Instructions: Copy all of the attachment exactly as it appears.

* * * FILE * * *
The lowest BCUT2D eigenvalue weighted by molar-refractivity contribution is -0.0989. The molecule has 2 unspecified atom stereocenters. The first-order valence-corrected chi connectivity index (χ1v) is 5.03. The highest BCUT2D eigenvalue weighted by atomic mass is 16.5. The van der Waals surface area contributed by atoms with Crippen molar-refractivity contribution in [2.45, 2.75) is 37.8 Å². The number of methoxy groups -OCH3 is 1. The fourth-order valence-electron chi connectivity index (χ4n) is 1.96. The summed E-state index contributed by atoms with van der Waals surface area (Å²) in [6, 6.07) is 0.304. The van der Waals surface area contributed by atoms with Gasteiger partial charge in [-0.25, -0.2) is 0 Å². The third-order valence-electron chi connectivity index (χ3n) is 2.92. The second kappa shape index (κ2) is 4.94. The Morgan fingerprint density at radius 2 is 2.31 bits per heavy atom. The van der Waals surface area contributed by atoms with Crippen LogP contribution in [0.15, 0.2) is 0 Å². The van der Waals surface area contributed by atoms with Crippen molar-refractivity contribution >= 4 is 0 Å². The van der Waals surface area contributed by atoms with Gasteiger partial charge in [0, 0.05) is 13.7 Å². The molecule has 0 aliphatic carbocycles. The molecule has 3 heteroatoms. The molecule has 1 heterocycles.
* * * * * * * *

The lowest BCUT2D eigenvalue weighted by molar-refractivity contribution is -0.0989. The molecule has 2 unspecified atom stereocenters. The first-order valence-corrected chi connectivity index (χ1v) is 5.03. The highest BCUT2D eigenvalue weighted by atomic mass is 16.5. The van der Waals surface area contributed by atoms with Crippen molar-refractivity contribution in [2.45, 2.75) is 37.8 Å². The number of methoxy groups -OCH3 is 1. The fourth-order valence-electron chi connectivity index (χ4n) is 1.96. The summed E-state index contributed by atoms with van der Waals surface area (Å²) in [6, 6.07) is 0.304. The van der Waals surface area contributed by atoms with Gasteiger partial charge in [-0.25, -0.2) is 0 Å². The third-order valence-electron chi connectivity index (χ3n) is 2.92. The second kappa shape index (κ2) is 4.94. The Morgan fingerprint density at radius 2 is 2.31 bits per heavy atom. The van der Waals surface area contributed by atoms with Crippen LogP contribution in [0.15, 0.2) is 0 Å². The van der Waals surface area contributed by atoms with Crippen molar-refractivity contribution >= 4 is 0 Å². The van der Waals surface area contributed by atoms with Gasteiger partial charge in [0, 0.05) is 13.7 Å². The molecule has 0 aliphatic carbocycles. The molecule has 3 heteroatoms. The molecule has 1 heterocycles.